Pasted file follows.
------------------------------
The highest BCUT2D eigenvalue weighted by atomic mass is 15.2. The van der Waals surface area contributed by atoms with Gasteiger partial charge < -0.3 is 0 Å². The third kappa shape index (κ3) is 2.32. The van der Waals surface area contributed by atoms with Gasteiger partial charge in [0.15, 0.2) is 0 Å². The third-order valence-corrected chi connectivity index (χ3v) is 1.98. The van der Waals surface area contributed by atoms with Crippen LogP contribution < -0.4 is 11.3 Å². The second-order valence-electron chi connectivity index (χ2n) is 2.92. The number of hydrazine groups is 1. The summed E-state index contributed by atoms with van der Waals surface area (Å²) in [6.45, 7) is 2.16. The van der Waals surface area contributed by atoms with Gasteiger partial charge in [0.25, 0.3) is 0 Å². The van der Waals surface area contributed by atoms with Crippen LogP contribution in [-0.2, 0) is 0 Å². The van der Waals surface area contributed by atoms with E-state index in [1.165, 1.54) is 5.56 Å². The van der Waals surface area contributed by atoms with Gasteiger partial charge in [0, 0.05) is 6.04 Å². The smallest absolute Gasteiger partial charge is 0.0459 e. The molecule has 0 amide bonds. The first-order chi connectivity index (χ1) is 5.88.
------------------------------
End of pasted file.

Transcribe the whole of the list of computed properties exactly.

The highest BCUT2D eigenvalue weighted by atomic mass is 15.2. The van der Waals surface area contributed by atoms with Gasteiger partial charge < -0.3 is 0 Å². The third kappa shape index (κ3) is 2.32. The van der Waals surface area contributed by atoms with Gasteiger partial charge in [0.15, 0.2) is 0 Å². The third-order valence-corrected chi connectivity index (χ3v) is 1.98. The van der Waals surface area contributed by atoms with Crippen LogP contribution < -0.4 is 11.3 Å². The second-order valence-electron chi connectivity index (χ2n) is 2.92. The number of hydrazine groups is 1. The summed E-state index contributed by atoms with van der Waals surface area (Å²) in [6.45, 7) is 2.16. The van der Waals surface area contributed by atoms with Gasteiger partial charge in [0.25, 0.3) is 0 Å². The van der Waals surface area contributed by atoms with Crippen LogP contribution in [-0.2, 0) is 0 Å². The van der Waals surface area contributed by atoms with E-state index in [1.165, 1.54) is 5.56 Å². The van der Waals surface area contributed by atoms with Gasteiger partial charge in [0, 0.05) is 6.04 Å². The smallest absolute Gasteiger partial charge is 0.0459 e. The molecule has 0 amide bonds. The first-order chi connectivity index (χ1) is 5.88.